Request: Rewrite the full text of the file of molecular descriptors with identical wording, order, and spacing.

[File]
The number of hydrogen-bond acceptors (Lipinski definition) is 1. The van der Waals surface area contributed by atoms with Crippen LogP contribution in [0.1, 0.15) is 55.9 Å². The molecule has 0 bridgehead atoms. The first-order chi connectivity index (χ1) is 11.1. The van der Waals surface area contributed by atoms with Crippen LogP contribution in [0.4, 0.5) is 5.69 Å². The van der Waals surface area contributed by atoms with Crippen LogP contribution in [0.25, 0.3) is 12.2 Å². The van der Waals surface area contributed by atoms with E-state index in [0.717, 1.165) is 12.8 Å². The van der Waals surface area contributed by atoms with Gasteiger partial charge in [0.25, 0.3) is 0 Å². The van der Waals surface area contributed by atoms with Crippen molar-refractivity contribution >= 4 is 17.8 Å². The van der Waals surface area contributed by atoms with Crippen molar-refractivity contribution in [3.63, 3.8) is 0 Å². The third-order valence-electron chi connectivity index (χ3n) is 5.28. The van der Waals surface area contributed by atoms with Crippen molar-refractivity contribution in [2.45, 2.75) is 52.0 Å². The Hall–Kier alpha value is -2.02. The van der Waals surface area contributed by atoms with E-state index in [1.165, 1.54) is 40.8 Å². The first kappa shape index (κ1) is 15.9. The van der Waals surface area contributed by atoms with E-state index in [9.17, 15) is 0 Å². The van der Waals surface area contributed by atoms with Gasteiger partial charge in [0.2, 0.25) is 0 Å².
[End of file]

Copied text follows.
The number of hydrogen-bond acceptors (Lipinski definition) is 1. The van der Waals surface area contributed by atoms with Crippen LogP contribution in [0.1, 0.15) is 55.9 Å². The molecule has 0 bridgehead atoms. The first-order chi connectivity index (χ1) is 11.1. The van der Waals surface area contributed by atoms with Crippen LogP contribution in [0.4, 0.5) is 5.69 Å². The van der Waals surface area contributed by atoms with Crippen LogP contribution in [0.25, 0.3) is 12.2 Å². The van der Waals surface area contributed by atoms with E-state index in [0.717, 1.165) is 12.8 Å². The van der Waals surface area contributed by atoms with Gasteiger partial charge in [0.25, 0.3) is 0 Å². The van der Waals surface area contributed by atoms with Crippen molar-refractivity contribution >= 4 is 17.8 Å². The van der Waals surface area contributed by atoms with Crippen molar-refractivity contribution in [3.63, 3.8) is 0 Å². The third-order valence-electron chi connectivity index (χ3n) is 5.28. The van der Waals surface area contributed by atoms with Crippen molar-refractivity contribution in [2.45, 2.75) is 52.0 Å². The Hall–Kier alpha value is -2.02. The van der Waals surface area contributed by atoms with E-state index in [1.165, 1.54) is 40.8 Å². The first kappa shape index (κ1) is 15.9. The van der Waals surface area contributed by atoms with E-state index in [9.17, 15) is 0 Å². The van der Waals surface area contributed by atoms with Gasteiger partial charge in [0.2, 0.25) is 0 Å².